Short-term outlook remains volatile, but stay the course

Investors should take turbulence in stride and resist impulse to leave challenging markets, says Credit Suisse

2022 has so far felt like a perfect storm for the global economy and financial markets. Changing monetary policy, decades-high inflation, the war in Ukraine and supply-chain disruptions, to name a few, have taken a toll on investor sentiment.

The combination of high inflation and slowing growth is a clear concern, with central bank rate increases in June signalling that we are moving into a new world order in markets. Both equities and bonds have corrected in the first half of 2022, which means that even well-diversified portfolios have taken a hit. But investors should not lose faith. In fact, they would be ill-advised to exit markets now.

In our Investment Outlook 2022 titled “The Great Transition”, we forecast a deceleration of growth, higher inflation than before the pandemic, central bank rate hikes, more moderate financial market performance and generally a return of economic boom-and-bust cycles.

Our projections remain valid, but the events that we have seen since then, such as the war in Ukraine or the latest Covid-19 outbreak in China, have accelerated these developments. Growth is decelerating faster than anticipated; inflation is stickier; monetary policy is normalised faster, and financial market returns so far have been outright poor.

In the near term, it has become very clear that central banks are now strongly committed to bringing inflation rates down and are willing to risk an economic slowdown to achieve this goal.

LOW STAGFLATION RISK

We have reduced our 2022 global GDP growth forecast to 3.5% — from 4.0% at the start of the year — but we still believe that a scenario of stagflation akin to the 1970s will be avoided. The accelerated policy tightening currently under way will help avoid the same mistakes and prevent inflation becoming an even bigger problem than it currently is.

Nevertheless, the currently still-low interest rate level is set to give way to a new, higher level globally. During this adjustment, financial markets will remain volatile. The accelerated hiking path should, however, keep the transition phase short.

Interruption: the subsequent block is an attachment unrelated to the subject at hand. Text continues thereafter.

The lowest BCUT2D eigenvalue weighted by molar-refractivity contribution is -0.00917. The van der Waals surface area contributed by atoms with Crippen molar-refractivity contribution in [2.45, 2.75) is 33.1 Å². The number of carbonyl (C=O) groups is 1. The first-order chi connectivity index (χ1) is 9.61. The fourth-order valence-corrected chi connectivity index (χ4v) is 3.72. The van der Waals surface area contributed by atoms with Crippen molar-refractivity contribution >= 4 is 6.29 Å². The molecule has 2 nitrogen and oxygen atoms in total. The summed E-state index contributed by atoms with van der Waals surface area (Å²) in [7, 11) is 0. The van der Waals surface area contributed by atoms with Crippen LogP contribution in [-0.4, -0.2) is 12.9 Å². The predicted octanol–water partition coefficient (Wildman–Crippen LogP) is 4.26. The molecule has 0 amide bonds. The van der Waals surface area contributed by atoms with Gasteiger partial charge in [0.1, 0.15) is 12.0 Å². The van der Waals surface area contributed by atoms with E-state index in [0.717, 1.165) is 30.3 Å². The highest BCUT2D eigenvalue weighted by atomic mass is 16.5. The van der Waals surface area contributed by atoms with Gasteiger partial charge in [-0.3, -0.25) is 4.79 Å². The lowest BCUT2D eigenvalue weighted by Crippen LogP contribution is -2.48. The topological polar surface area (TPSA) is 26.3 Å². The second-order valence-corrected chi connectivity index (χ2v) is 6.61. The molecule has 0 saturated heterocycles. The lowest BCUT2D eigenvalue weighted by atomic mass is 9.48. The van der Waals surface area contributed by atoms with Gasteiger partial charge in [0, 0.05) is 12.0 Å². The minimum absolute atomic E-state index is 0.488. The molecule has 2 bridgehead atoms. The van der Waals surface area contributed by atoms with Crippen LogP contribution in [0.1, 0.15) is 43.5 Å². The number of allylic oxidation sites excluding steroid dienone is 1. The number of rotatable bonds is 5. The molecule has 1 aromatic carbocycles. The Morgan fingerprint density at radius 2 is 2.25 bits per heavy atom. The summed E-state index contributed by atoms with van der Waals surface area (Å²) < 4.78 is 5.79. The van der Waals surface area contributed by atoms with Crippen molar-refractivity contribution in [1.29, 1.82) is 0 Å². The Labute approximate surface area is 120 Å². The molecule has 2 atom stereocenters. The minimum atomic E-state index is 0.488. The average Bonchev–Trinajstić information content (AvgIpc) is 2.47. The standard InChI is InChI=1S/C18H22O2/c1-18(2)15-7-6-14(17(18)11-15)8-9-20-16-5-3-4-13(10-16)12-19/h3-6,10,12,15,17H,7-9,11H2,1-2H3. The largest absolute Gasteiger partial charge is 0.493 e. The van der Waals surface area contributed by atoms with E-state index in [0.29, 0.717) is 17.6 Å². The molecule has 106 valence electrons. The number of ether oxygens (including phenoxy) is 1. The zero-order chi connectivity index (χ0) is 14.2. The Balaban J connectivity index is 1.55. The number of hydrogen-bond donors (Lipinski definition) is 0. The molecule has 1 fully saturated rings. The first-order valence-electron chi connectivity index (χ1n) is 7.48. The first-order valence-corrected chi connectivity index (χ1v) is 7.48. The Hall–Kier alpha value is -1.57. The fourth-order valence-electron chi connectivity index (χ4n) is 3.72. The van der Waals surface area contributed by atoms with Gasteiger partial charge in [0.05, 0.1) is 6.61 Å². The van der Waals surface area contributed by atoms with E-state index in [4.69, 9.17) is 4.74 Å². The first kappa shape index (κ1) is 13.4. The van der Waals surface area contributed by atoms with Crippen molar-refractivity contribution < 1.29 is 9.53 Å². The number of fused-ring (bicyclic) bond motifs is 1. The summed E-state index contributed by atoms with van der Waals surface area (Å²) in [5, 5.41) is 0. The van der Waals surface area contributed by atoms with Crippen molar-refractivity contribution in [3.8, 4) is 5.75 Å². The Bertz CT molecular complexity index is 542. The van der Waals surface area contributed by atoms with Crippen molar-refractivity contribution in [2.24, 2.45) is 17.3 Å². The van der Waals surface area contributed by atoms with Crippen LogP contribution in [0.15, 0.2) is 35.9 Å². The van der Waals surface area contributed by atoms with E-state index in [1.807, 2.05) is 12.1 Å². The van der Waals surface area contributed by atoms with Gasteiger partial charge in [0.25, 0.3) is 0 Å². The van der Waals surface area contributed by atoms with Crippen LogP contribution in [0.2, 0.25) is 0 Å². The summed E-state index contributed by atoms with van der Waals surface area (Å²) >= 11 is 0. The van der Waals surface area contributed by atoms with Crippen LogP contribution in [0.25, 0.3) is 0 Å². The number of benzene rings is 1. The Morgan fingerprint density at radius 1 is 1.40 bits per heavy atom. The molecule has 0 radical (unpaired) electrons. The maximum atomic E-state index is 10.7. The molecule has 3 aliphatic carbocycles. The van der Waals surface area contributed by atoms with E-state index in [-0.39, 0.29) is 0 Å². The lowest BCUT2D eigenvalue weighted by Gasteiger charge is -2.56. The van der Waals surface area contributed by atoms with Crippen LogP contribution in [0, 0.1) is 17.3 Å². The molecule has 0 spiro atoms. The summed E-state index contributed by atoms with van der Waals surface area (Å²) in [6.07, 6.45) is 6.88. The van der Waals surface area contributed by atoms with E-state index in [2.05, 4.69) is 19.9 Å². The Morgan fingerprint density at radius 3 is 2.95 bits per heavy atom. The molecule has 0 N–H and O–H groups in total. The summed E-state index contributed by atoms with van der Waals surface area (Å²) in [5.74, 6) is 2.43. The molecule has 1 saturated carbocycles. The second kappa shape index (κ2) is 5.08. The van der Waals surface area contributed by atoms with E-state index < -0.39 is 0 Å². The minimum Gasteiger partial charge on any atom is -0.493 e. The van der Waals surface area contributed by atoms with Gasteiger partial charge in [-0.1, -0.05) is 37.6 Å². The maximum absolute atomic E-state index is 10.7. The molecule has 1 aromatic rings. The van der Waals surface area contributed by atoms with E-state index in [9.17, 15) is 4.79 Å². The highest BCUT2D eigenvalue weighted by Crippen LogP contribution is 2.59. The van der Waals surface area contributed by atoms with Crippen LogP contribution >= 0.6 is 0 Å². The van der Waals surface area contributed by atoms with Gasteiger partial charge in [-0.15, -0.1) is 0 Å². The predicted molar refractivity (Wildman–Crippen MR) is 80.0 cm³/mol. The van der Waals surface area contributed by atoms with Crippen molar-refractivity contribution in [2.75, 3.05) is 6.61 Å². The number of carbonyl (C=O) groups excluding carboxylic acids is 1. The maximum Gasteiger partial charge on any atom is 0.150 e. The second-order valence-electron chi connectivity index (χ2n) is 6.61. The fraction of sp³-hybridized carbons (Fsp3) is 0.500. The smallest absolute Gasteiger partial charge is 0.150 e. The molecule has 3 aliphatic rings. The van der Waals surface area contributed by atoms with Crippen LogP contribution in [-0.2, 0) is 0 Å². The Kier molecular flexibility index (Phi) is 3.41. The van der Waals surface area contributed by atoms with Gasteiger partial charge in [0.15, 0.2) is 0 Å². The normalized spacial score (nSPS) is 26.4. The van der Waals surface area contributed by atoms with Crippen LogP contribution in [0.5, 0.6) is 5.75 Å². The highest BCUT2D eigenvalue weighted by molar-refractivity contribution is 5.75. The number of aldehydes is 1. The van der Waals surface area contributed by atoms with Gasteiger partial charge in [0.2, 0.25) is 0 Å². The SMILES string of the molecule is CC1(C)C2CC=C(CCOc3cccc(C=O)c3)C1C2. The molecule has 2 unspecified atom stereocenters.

Investors should take market turbulence in their stride, and it would be a mistake to leave markets at this stage. Once we arrive at the peak in the repricing of expectations, which might not be too far away, it is likely that we will see a rebound in both equities and bonds. For now, investors should continue to diversify their portfolios.

“We continue to see the risk of a US and global recession over the next 12 months as low, and expect some relief from a bounce in industrial production momentum,” said John Woods, chief investment officer for Asia-Pacific at Credit Suisse.

“Strong corporate finances and sound household balance sheets remain key supports for the US and European economies. A key component of our equities-overweight has been — and continues to be — China, where the latest moves by the government improve the prospects of a large fiscal support for the economy.”

The outlook for the main asset classes is as follows:

Equities: We maintain an attractive return outlook over the next 3–6 months as depressed investor sentiment and positioning suggest upside potential in the near term. We expect earnings to normalise yet remain supportive, thus underpinning the outlook.

Fixed income: We have recently begun recognising the incremental attractiveness of fixed income relative to equities. This is in light of the accelerated policy tightening, which would likely raise long-term yields to our target faster than expected.

We recently turned from being underweight to neutral on government bonds. We favour higher-grade bonds like government bonds and investment-grade credits as we expect the credit cycle to penalise lower-rated credit.

We continue to prefer a selective exposure to Asia fixed income. We maintain our preference for Asia high-yield ex-China property, and China sovereign bonds. Both these sub-classes offer stable fundamentals and an attractive yield premiums over their developed market peers, and have demonstrated resilience against recent market volatility.

Commodities: Physical market supplies remain tight and disruption risks elevated. On balance, we still see some near-term upside risks, but peak tightness might be near. Diversified exposure continues to serve as a hedge against inflation and negative geopolitical surprises.

Precious metals: Precious metals — including gold — remain vulnerable to central bank policy tightening (amid front-loading of hikes), but the scope for relative underperformance seems reduced amid growing economic concerns. Geopolitical risks still loom in the background.

Alternative investments such as private equity and hedge funds have held up much better than stocks and bonds. Including these asset classes in a portfolio where appropriate can help to mitigate overall risk and improve returns potential. Overall, moderate valuations, healthy investment activity and investor appetite support this outlook.

Source: bangkok post